Just 34% revealed they could survive for a month on current cashflow while more than a third of those polled said they could last for two months. While the sample was small, the study was conducted by China’s two leading academic institutions.
It also fits into Premier Li’s statement last week.
“We must make employment a first-order priority in maintaining stability in the six key areas, namely, employment, finance, foreign trade, foreign investment, domestic investment and expectation. Sub-national governments must meet their responsibilities to keep employment stable,” he said.
“The return of rural migrant workers should be well organized. Sound and practical epidemic control guidelines for different categories of enterprises should be promptly formulated to guide local authorities for the resumption of work and production in their jurisdictions,” he added.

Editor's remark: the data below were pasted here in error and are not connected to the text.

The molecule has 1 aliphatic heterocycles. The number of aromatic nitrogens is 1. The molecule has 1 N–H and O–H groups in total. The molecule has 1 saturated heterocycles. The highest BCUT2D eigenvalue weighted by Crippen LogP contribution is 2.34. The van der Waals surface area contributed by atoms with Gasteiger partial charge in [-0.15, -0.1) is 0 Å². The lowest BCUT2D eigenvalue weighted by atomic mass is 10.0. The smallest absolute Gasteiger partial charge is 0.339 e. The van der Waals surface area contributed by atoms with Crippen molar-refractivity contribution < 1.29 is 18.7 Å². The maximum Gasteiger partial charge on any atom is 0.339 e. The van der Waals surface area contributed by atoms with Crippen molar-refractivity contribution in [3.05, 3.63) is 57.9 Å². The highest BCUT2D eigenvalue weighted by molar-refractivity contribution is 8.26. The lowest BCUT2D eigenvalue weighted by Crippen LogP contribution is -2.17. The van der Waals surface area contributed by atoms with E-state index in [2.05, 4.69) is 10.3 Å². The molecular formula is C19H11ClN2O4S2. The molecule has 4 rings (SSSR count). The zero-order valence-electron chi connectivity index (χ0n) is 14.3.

In its quarterly monetary policy briefing, the People’s Bank of China announced that “preventing and curbing” the outbreak was the “most significant task,” and that the PBOC would continue to strengthen monetary and credit support.
The de facto central bank reported last week that yuan loans in January hit a high of 3.34 trillion yuan (US$476.3 billion), which was double December’s number.
Aggregate financing growth, a broader measure of the real economy including local government bonds, jumped to 5.07 trillion yuan during the same period compared with December’s “unprecedented high” of 2.1 trillion yuan, according to the PBOC.
Shoring up the business environment and ring-fencing jobs have become pivotal to the central bank’s policy.
“The employment situation is OK in the first quarter, but if the virus is not contained by the end-March, then from the second quarter, we’ll see a big round of lay-offs,” Dan Wang, an analyst with the Economist Intelligence Unit, said, adding that unemployment could surge to 4.5 million.
The private sector accounts for around 80% of urban jobs and is a major driver in creating GDP growth.